Wednesday, June 29, 2011

Oh Rob... I mean Tom...

I loved Amy Herzog's Petrea the minute she posted it on Ravelry. I adore the Petrea's deep scoop neck, curvy shaping, short sleeves, and lace columns. But when I saw her friend Caro's version, I was sold. I thought this cardi would work for me - plus I saw an opportunity to quickly make a cute summer sweater that would teach me more about fitting and sweater length.


I know I'm dating myself here, but I'm calling my version Laura Petrea, named for Laura Petrie, the beloved housewife from my childhood played by Mary Tyler Moore.


You remember Laura. She the one who helps her husband up off the floor after he's - yet again! - tripped over the ottoman.


I started the Laura Petrea like I always do, with the schematic.


My plan:
  • Add shaping to from the hips to the waist using darts.
  • Work one inch of short rows at the top of my hips to keep the sweater from riding up in the back
  • Continue the shaping after the waist to the bust line.
I've done waist shaping on all my most recent sweaters but have always done the increases or decreases on the side seam. This time, I followed Amy's lead and created darts instead which gives a much better fit. The fabric naturally conforms to my form without leaving me with dumb little triangles that need to be chopped off like with the Waltham.



The short rows were a given given my previous sweaters, all of which ride up in the back because of my big butt and hyper-curved spine. I've always wanted to add short rows to the back, but the cables on all of these sweaters have precluded it.You can't add short rows without screwing up the cable stitch pattern.


The Petrea's mostly stockinette back offered the opportunity to try short rows - and from what I can tell thus far, they work. Look how straight this hem is! We'll see how it looks when the sweater is finished, but in the meantime, I'm praying. (By the way, I decided to skip the back lace pattern. It's beautiful, but it would emphasize the giant derriere, something I'm forever trying to avoid.)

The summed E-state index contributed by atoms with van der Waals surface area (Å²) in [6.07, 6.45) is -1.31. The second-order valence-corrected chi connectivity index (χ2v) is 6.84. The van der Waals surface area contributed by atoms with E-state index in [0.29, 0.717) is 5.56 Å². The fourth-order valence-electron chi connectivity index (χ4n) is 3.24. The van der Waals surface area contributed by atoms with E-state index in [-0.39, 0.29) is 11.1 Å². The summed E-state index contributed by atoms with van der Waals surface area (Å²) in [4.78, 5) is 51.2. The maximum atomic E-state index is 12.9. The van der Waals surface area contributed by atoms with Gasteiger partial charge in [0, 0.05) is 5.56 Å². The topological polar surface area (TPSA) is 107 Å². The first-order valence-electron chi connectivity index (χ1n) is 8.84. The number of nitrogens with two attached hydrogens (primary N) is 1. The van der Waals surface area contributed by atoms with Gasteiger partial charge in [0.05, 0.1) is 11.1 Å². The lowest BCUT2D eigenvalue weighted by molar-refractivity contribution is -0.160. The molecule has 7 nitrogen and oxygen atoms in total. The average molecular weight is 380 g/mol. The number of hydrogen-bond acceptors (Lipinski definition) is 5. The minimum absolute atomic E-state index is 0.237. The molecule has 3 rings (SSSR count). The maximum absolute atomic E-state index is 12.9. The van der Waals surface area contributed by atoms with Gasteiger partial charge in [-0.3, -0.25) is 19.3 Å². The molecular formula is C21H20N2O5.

I've gotten a few questions about how I figured out the short rows. I finished the hip darts, knitted a couple of rows, and then began the short rows 20 stitches in from each side. I knitted seven short rows (or one inch) before returning to knitting another few rows before starting the upper waist shaping. This resulted in a wedge about 18 inches wide and one inch deep. I decided to put the short rows in this location so I didn't mess up the darts. I also figured that the waist is where my body  curves outwards and that the short rows would be less noticeable there than if they sat at the widest part of the hips.


For better or worse, I'm making this sweater only 24-inches long. I get opposition every time I talk about making a shorter sweater, but the only way to tell whether this length will work for me is to make one. So that's just what I'm going to do. My reaction thus far is that it takes a heck of a lot less yarn, money, and time knitting 24 inches than 30! But the proof will be in the pudding. We'll see how it looks.

Finally, let me tell you about the yarn - and the color. I know the beloved bf loves me but after nearly four years together, we're more like old married people than teenaged love birds. Imagine my shock when Tom looked at me a couple of weeks ago, cocked his head, and said, "You look so pretty in pink." I did a doubletake and then celebrated the lovely compliment by going straight to the computer and buying seven skeins of Madelinetosh Tosh Vintage in the color Molly Ringwald. The yarn is very pretty - but I can't help thinking that a little alpaca would really help. I'm just crazy about alpaca.

The moral of the story: dark-haired brunettes with brown eyes look pretty in pink. Just in case you need it, here's even more proof courtesy of Laura Petrie. :-)


Friday, June 24, 2011

Comprehensive list of plus-size knitting books

I've updated the comprehensive list of plus-size knitting books and posted it on my website. I will update this list regularly so keep coming back.

Take a gander at all the new offerings from Bernat and Patons. Kudos to these companies, the first pattern providers in the world to make every sweater pattern in sizes up to 62 inches. Please, buy their booklets! They so deserve our support.